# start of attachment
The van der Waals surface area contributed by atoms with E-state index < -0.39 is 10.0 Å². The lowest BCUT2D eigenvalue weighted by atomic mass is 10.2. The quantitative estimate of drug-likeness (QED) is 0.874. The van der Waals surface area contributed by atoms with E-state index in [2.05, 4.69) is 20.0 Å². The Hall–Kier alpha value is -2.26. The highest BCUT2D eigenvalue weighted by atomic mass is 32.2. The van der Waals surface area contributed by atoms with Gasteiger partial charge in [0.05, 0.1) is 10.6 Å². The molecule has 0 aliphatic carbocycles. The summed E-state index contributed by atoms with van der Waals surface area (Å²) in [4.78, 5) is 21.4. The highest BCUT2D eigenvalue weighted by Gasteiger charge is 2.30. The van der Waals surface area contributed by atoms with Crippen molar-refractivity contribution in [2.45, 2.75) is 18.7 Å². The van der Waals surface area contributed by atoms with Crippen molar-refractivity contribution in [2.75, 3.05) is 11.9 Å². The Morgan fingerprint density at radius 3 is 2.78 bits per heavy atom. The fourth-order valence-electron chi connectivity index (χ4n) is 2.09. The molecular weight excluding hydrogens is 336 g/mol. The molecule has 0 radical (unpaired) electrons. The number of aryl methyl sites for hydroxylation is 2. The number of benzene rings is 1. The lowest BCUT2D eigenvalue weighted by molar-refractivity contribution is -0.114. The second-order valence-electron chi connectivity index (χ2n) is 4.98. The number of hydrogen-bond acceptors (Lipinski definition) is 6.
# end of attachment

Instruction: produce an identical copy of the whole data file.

The van der Waals surface area contributed by atoms with E-state index < -0.39 is 10.0 Å². The lowest BCUT2D eigenvalue weighted by atomic mass is 10.2. The quantitative estimate of drug-likeness (QED) is 0.874. The van der Waals surface area contributed by atoms with E-state index in [2.05, 4.69) is 20.0 Å². The Hall–Kier alpha value is -2.26. The highest BCUT2D eigenvalue weighted by atomic mass is 32.2. The van der Waals surface area contributed by atoms with Gasteiger partial charge in [0.05, 0.1) is 10.6 Å². The molecule has 0 aliphatic carbocycles. The summed E-state index contributed by atoms with van der Waals surface area (Å²) in [4.78, 5) is 21.4. The highest BCUT2D eigenvalue weighted by Gasteiger charge is 2.30. The van der Waals surface area contributed by atoms with Crippen molar-refractivity contribution in [2.45, 2.75) is 18.7 Å². The van der Waals surface area contributed by atoms with Crippen molar-refractivity contribution in [2.75, 3.05) is 11.9 Å². The Morgan fingerprint density at radius 3 is 2.78 bits per heavy atom. The fourth-order valence-electron chi connectivity index (χ4n) is 2.09. The molecular weight excluding hydrogens is 336 g/mol. The molecule has 0 radical (unpaired) electrons. The number of aryl methyl sites for hydroxylation is 2. The number of benzene rings is 1. The lowest BCUT2D eigenvalue weighted by molar-refractivity contribution is -0.114. The second-order valence-electron chi connectivity index (χ2n) is 4.98. The number of hydrogen-bond acceptors (Lipinski definition) is 6.